The American Pharmacists Association is discouraging pharmacists from participating in executions by lethal injection.

The group's new statement was based on the idea that participating in intentional deaths is contrary to the core values of health care providers.

The APhA House of Delegates released two previous policies related to lethal injection. In 1985, the group stated opposition to laws that forced or prohibited the participation of pharmacists in such programs. In 2004, the group opined that the word "drug" should not be used when referring to the chemicals used during such executions.

"Pharmacists are health care providers, and pharmacist participation in executions conflicts with the profession's role on the patient health-care team. This new policy aligns APhA with the execution policies of other major health care associations, including the American Medical Association, the American Nurses Association and the American Board of Anesthesiology," said Thomas Menighan, executive vice president and CEO of APhA.

Lethal injection, the most common form of capital punishment in the United States, typically involves the use of three chemicals. The first of these, usually a barbiturate, puts the target to sleep. The second causes paralysis, resulting in the cessation of breathing. Lastly, a potassium solution causes the heart to stop beating, resulting in death. In other cases, a single large, fatal dose of barbiturates is utilized to carry out the execution.

Many corrections officials state that the practice of lethal injection is quick and painless, but critics charge the method is inhumane.

Julius Mount Bleyer, a physician from New York, first proposed the method of execution in 1888, claiming the process would be less expensive than hanging. Nazi Germany later used lethal injections as part of its widespread programs of genocide.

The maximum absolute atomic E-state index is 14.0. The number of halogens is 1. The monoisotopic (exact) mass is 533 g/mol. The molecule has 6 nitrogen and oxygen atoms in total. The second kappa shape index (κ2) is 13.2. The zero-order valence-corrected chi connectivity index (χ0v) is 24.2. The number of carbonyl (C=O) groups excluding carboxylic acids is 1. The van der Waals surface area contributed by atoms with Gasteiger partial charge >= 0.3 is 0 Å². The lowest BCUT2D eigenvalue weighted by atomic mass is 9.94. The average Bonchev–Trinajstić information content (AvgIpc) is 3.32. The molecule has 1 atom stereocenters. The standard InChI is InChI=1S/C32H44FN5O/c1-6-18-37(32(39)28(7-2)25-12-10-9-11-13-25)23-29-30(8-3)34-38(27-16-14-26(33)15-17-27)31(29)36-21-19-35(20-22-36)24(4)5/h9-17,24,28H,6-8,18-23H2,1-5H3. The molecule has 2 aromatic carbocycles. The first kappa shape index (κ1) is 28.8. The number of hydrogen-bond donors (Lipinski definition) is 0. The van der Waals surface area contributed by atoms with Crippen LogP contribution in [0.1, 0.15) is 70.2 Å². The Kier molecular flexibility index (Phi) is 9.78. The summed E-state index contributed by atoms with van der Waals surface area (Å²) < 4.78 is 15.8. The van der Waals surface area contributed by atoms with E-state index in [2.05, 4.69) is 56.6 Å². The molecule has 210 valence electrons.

"Physicians in Nazi Germany initially used lethal injection in the course of the Nazi euthanasia program against the country's physically and intellectually disabled children and adults in the late 1930s and early 1940s (referred to now as Action T4). Poison gas was adopted later as lethal injection became prohibitively expensive," Death Penalty Focus reports.

After a four-year hiatus, the U.S. Supreme Court declared the death penalty to be constitutional, allowing states to once again adopt the practice. At the time, states with laws allowing capital punishment utilized hanging, electrocution or gas chambers as methods of execution. Charles Brooks Jr. was the first American prisoner executed by the method on Dec. 2, 1982, in Texas. Currently, nearly all of the 32 states that allow capital punishment use lethal injection.

Drugs to carry out these executions are coming into short supply in the United States, as European manufacturers refuse to sell the chemicals to American governments when the product is likely to be used in executions. The last American manufacturer of sodium thiopental, Hospira, stopped manufacturing the product in 2010.

Photo: World Coalition Against the Death Penalty | Flickr

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